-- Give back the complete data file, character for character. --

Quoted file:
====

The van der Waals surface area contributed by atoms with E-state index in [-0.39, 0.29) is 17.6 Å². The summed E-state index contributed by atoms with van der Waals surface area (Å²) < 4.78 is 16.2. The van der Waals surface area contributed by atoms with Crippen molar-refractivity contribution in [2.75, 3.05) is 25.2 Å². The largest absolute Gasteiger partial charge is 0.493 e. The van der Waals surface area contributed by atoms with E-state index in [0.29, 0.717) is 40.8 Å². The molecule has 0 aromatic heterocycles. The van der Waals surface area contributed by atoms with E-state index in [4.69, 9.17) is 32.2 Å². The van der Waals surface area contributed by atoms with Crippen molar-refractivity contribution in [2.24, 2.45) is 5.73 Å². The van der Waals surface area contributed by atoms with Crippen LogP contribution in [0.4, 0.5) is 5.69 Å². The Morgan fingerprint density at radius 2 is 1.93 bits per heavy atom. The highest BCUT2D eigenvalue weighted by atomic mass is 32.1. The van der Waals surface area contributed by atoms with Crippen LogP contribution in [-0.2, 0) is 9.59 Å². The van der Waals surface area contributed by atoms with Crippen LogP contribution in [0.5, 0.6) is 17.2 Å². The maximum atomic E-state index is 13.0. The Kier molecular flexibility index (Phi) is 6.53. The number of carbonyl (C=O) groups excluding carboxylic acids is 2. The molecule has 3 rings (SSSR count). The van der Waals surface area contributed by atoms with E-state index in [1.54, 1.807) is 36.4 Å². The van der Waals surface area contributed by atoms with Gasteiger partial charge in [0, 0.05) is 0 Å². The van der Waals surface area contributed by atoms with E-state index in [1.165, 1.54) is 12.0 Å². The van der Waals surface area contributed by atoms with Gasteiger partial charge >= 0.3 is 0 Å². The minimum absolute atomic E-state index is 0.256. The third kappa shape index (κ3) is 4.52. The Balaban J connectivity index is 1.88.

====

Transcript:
The van der Waals surface area contributed by atoms with E-state index in [-0.39, 0.29) is 17.6 Å². The summed E-state index contributed by atoms with van der Waals surface area (Å²) < 4.78 is 16.2. The van der Waals surface area contributed by atoms with Crippen molar-refractivity contribution in [2.75, 3.05) is 25.2 Å². The largest absolute Gasteiger partial charge is 0.493 e. The van der Waals surface area contributed by atoms with E-state index in [0.29, 0.717) is 40.8 Å². The molecule has 0 aromatic heterocycles. The van der Waals surface area contributed by atoms with E-state index in [4.69, 9.17) is 32.2 Å². The van der Waals surface area contributed by atoms with Crippen molar-refractivity contribution in [2.24, 2.45) is 5.73 Å². The van der Waals surface area contributed by atoms with Crippen LogP contribution in [0.4, 0.5) is 5.69 Å². The Morgan fingerprint density at radius 2 is 1.93 bits per heavy atom. The highest BCUT2D eigenvalue weighted by atomic mass is 32.1. The van der Waals surface area contributed by atoms with Crippen LogP contribution in [-0.2, 0) is 9.59 Å². The van der Waals surface area contributed by atoms with Crippen LogP contribution in [0.5, 0.6) is 17.2 Å². The maximum atomic E-state index is 13.0. The Kier molecular flexibility index (Phi) is 6.53. The number of carbonyl (C=O) groups excluding carboxylic acids is 2. The molecule has 3 rings (SSSR count). The van der Waals surface area contributed by atoms with E-state index in [1.54, 1.807) is 36.4 Å². The van der Waals surface area contributed by atoms with Gasteiger partial charge in [0, 0.05) is 0 Å². The van der Waals surface area contributed by atoms with E-state index in [1.165, 1.54) is 12.0 Å². The van der Waals surface area contributed by atoms with Gasteiger partial charge >= 0.3 is 0 Å². The minimum absolute atomic E-state index is 0.256. The third kappa shape index (κ3) is 4.52. The Balaban J connectivity index is 1.88.